Short Story · Surgical Symphony

By Juan Pablo Morini

Translated by Victoria Pehl Smith, Ph.D.


It’s seven forty-nine in the morning when I cross the threshold of the operating room. A prostate procedure is scheduled for eight that I’ll then add to my long list of urological interventions. I stretch my arms forward and the surgical nurse dresses me in a new layer of sterile clothing. The patient is already asleep and covered with green sheets except for the area in which I am going to work. I finish putting on the gloves. I test the sound on the heart monitor. The anesthetist informs me that I can begin. I look at the assistants, two surgery residents; the second, in addition to assisting me, should be reciting aloud the surgical technique as we proceed. I require this of the new surgeons as part of their training. There’s no music. Beethoven’s Fifth Symphony has the appropriate tempos. I signal the anesthetist who knows the routine. Three short notes resound in the room.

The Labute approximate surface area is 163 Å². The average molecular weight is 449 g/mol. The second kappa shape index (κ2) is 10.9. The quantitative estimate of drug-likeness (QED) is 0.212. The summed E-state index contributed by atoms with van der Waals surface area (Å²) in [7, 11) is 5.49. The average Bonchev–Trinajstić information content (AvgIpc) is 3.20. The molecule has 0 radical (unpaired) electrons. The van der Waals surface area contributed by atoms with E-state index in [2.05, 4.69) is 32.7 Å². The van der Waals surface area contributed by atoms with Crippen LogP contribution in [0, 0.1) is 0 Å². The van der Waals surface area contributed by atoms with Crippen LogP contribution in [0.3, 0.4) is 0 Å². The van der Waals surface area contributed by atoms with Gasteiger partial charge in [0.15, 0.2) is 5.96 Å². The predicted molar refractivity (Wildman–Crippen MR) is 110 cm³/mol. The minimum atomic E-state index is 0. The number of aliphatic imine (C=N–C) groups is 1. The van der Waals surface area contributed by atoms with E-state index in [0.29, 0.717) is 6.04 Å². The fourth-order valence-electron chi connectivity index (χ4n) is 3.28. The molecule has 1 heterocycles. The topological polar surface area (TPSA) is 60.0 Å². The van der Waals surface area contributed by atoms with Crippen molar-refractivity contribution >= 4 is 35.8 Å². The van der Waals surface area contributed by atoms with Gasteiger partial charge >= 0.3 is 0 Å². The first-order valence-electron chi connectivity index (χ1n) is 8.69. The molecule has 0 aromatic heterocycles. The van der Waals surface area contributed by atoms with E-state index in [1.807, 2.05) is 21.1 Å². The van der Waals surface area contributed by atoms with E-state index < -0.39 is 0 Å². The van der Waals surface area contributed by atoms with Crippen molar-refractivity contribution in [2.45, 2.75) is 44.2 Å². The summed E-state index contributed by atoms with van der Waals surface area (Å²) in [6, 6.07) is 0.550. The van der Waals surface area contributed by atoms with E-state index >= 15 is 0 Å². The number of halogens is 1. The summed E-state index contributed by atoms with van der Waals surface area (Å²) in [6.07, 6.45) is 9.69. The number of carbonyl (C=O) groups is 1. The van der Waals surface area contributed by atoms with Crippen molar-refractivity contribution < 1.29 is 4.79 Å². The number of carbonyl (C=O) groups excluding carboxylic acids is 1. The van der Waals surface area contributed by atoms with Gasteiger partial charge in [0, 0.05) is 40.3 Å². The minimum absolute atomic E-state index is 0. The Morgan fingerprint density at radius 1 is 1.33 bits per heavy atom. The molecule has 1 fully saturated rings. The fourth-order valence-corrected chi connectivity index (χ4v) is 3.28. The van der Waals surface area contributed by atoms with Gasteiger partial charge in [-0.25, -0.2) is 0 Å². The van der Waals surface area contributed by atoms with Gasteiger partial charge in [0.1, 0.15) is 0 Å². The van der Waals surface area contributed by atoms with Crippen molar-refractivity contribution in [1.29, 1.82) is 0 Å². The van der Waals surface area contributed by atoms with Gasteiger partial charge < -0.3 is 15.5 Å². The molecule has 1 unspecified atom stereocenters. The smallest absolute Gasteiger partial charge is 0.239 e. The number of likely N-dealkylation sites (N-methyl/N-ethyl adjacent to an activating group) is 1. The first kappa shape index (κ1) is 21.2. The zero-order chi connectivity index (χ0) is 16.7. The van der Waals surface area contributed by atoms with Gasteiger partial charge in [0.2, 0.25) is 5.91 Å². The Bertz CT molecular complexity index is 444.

I extend my hand out and the surgical nurse hands me the scalpel. “Incise the mid-line of the skin, from the umbilicus to five centimeters above the pubis,” says the second assistant. Strings and clarinets in the background. With the fourth note, something more prolonged, I open the skin, the subcutaneous tissue and muscle of the patient, in one swift cut. No one speaks, the sonata continues vigorously. Red spots appear on the recently opened yellow tissue, one for each capillary. I take the cauterizer and with its point coagulate the vessels. The smoke rises, the smell of barbecued steak reaches the face of the novice and causes him to tear up. The melody acquires a slower and heavier tempo. I blot the incision with gauze. It appears to be pearly white tissue. “What’s this?” I ask as I point with the pick-ups. “The line where the abdominal aponeurosis joins,” one of the assistants answers. I am pleased and smile under my surgical mask. I extend my hand to the surgical nurse. She hands me the scalpel again. I open the tissue, the bladder emerges like a released balloon. Again I hear the four notes, somewhat slower. “Opening the bladder and suctioning urine,” I hear the assistant say. The violins emit a soft melody while I proceed and leave that hollow organ open. In the posterior area one can see two small orifices. They release the urine that comes from the kidneys. All the walls of the bladder flow together in the shape of a funnel towards a duct below the pubis. The urethra, and at its end, the prostate. The moment arrived: I submerge my hand in the incision. It disappears in the patient’s body. I lean forward to be able to get my index finger to the bottom. The cellos and violins get louder and mark the moment to ask the assistants what I am doing. They look at each other. One has a sweaty forehead. “If you don’t know, you’ll never operate,” I tell them. I blindly insert my finger into the urethra, and scratch the tissue with the edge of my fingernail until I find the plane of separation. Just a few movements: like pealing a mandarin orange, a professor had once told me. The prostate comes loose. Beautiful. I close my eyes. Horns in E flat to finish up the manoeuver.